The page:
Project management exists in different guises across multiple industry sectors – but it’s not always obvious. In some places, it’s a key skill and role; elsewhere, it’s not a defined approach but the activity contains significant elements of it.
An old adage says that a good project manager can manage anything; but it makes a big difference if you have the specific, sector skills to know what’s going on around you.
For example, publishing employs commissioning editors whose work has elements of project management coupled with industry specific knowledge; in the film industry, production managers and producers share project management responsibilities and, indeed, events management is almost classic project management.
However, many people in such roles wouldn’t necessarily identify what they do as project management, so why would they need project management training and certification in methods like PRINCE2®?
Getting things done – and doing them well
The job of project management is, broadly, to get stuff done. If you’re good at this, you’re already doing a lot of things present in project management, based not on training but experience.
But if you have less experience in getting things done, methods such as PRINCE2 have distilled the core project management skills that enable you to organize your work effectively, whatever your role or industry. PRINCE2 provides a generic approach to getting things done and, importantly, done well.
However, it would be useful to agree what a “project” is.
For example, events managers “do events”; media professionals create performances, films, episodes, plays, etc. They might not refer to their work as projects, but – in essence – that’s what they are.
People working in such sectors might consider the idea of project management training and methods as strange; rather seeing the skills they need as part and parcel of their job and environment.
But when you recognize that your work really fits the definition of a project, having a best practice method gives shape and structure to what you do.
Key project management approaches that work
Project management techniques have a universal application and here are a few that can really help you succeed. To frame this for the creative industries, let’s take the example of a book signing event:
- Identifying success criteria
When starting a piece of work, if you’re experienced you understand generally what’s expected of you. However, if you’re delegating that work to someone less experienced, there’s a risk you might not get what you want. By identifying success criteria as the start of a project you’re answering the question: “what does success look like?” Having this conversation with a less experienced person can be the difference between success and failure.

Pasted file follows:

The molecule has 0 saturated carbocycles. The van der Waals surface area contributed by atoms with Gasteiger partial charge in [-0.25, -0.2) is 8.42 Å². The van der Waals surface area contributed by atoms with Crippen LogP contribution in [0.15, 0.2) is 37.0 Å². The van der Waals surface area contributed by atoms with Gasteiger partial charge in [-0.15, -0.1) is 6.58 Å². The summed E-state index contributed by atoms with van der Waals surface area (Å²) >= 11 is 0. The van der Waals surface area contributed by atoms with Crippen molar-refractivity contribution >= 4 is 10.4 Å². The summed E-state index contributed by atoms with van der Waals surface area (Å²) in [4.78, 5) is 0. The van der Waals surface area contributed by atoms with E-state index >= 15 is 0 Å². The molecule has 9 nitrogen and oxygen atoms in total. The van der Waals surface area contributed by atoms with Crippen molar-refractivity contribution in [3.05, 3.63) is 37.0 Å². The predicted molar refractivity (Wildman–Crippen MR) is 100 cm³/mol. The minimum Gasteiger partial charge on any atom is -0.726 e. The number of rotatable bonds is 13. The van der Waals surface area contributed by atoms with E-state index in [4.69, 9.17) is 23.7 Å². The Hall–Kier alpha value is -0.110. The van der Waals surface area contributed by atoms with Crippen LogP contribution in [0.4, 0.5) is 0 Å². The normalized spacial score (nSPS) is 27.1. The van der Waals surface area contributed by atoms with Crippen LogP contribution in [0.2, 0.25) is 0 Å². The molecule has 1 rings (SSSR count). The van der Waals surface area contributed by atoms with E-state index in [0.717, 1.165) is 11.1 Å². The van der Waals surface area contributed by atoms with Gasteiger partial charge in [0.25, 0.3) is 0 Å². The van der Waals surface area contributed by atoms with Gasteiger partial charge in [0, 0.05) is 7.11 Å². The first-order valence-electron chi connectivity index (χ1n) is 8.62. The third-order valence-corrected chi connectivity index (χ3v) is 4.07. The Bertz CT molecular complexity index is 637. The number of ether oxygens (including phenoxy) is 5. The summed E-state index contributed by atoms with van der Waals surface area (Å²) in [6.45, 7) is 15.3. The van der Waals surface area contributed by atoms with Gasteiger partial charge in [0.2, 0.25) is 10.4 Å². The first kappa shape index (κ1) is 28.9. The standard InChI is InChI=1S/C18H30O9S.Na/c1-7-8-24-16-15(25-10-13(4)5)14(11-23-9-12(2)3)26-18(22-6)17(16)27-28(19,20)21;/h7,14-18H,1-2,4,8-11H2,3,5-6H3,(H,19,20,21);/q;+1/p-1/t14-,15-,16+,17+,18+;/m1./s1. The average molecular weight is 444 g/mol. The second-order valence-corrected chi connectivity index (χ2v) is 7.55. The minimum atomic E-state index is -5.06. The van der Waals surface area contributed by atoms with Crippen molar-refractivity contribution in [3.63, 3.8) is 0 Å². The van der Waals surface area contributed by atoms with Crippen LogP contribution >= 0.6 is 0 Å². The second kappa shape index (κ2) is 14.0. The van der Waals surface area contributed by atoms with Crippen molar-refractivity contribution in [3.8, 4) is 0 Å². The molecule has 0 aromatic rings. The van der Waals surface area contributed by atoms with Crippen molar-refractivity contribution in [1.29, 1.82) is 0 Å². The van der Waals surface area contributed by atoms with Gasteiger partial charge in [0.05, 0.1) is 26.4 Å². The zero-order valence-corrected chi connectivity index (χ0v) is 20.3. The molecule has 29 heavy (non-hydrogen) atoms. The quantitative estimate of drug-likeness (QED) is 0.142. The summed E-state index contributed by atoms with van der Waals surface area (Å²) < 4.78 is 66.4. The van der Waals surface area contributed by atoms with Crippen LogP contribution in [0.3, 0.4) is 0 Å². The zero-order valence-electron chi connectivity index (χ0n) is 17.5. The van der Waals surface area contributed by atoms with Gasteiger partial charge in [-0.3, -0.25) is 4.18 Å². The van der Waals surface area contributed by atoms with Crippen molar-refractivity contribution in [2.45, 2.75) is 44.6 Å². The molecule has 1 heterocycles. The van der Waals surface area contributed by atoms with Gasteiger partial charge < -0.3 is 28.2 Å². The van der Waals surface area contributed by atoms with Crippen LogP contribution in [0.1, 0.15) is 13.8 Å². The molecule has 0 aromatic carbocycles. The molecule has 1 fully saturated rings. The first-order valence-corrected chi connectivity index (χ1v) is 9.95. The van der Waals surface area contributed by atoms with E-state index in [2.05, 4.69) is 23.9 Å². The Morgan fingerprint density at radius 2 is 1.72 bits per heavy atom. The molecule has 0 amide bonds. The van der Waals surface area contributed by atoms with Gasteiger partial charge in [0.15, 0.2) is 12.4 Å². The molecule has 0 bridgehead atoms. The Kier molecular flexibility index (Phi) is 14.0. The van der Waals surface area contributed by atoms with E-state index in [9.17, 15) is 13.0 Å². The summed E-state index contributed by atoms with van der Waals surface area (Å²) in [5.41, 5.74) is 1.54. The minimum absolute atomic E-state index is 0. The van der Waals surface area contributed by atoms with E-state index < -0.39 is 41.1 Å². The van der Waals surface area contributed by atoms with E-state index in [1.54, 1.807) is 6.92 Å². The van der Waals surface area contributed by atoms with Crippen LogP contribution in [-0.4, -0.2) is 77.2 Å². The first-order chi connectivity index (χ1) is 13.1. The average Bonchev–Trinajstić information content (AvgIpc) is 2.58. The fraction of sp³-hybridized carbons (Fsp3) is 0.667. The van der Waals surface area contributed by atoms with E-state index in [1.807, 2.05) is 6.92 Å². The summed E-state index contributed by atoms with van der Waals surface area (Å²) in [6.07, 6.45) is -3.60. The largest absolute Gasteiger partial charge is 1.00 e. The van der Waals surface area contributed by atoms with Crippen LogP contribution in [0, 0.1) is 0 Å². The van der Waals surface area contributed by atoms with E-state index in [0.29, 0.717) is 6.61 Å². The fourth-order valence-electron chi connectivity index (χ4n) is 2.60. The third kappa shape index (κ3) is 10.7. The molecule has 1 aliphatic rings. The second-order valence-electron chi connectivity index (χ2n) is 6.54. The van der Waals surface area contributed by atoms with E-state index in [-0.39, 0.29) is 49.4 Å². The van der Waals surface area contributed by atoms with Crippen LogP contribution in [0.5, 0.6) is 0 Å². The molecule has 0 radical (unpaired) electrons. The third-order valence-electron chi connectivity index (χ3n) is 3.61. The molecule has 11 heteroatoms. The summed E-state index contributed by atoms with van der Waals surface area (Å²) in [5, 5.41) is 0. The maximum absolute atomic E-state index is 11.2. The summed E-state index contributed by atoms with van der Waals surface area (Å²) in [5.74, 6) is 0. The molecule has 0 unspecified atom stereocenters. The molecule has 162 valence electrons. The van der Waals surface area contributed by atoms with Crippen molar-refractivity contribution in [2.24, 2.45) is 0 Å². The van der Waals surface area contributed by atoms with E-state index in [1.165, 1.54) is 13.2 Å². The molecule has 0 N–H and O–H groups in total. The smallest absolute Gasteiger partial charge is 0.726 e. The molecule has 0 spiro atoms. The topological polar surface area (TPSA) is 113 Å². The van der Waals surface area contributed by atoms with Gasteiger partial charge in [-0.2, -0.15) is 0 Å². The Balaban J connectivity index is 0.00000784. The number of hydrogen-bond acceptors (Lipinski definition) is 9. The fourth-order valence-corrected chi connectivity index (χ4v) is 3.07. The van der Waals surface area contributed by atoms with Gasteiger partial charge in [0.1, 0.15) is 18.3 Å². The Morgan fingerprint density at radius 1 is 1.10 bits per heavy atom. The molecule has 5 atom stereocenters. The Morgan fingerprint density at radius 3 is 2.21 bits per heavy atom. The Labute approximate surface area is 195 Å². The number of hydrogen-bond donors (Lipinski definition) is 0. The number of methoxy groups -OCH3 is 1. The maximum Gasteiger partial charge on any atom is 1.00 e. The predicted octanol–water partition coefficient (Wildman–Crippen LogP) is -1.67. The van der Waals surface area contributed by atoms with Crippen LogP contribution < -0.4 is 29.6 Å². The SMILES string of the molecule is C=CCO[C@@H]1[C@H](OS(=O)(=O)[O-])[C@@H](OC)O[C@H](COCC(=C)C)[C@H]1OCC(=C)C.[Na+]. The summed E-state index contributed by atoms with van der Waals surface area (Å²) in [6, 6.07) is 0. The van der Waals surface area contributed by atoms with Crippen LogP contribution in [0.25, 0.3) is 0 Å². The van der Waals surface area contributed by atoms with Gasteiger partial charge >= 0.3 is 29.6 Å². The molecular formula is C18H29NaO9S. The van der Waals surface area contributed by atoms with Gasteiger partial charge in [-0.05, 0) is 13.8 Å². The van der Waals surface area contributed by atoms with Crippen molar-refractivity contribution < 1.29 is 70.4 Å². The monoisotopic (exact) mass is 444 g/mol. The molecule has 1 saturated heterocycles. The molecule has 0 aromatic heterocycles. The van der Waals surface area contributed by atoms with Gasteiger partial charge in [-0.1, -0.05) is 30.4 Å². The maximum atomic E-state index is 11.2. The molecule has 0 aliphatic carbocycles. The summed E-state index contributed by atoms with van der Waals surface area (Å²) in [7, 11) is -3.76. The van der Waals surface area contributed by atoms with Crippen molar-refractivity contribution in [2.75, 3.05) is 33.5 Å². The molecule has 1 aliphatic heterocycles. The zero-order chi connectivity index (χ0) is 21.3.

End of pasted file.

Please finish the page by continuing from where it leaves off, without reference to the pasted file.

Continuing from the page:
For a book signing event, your success criteria might be book sales, generating publicity through journalists attending or showing a particular bookshop how much it’s valued by the publisher. If the main criterion is achieving sales, then footfall is vital; publicity will hinge on getting specific correspondents there, etc. The key is agreeing on what success means.
Therefore, project management ensures everyone is clear on the work’s outputs, outcomes and benefits.
- Control by design
How can you ensure your work takes you to a clear outcome? PRINCE2’s framework breaks it down into stages with differing levels of controls, governance and reporting. The frequency and rigour of this give you different levels of control and, in between stages, it offers tolerances that let people know when to escalate an issue or not.
For example, you might consider it important to confirm the number of attendees for your book signing event before finalising the venue.
- Project shape
Professional project management does not dictate the shape of your project; you can still approach your work based on your knowledge and experience. In fact, you can tailor a method like PRINCE2 to complement your approach, provide clear and effective governance, track what you value, enable what you need and demonstrate results.
An excellent example of this is the adoption of Agile working practices in recent years.
Adapting project management
Every sector has its core ways of working. These can co-exist happily with project management, because the latter is adaptable and is not saying “you must do things my way”.
A concept like project management carries pre-conceived perceptions (i.e., “baggage”) but it doesn’t need to if professionals in any sector view it as offering generic and valuable techniques to help work succeed.
News by Duncan Wade – Director, The Human Interface Consultancy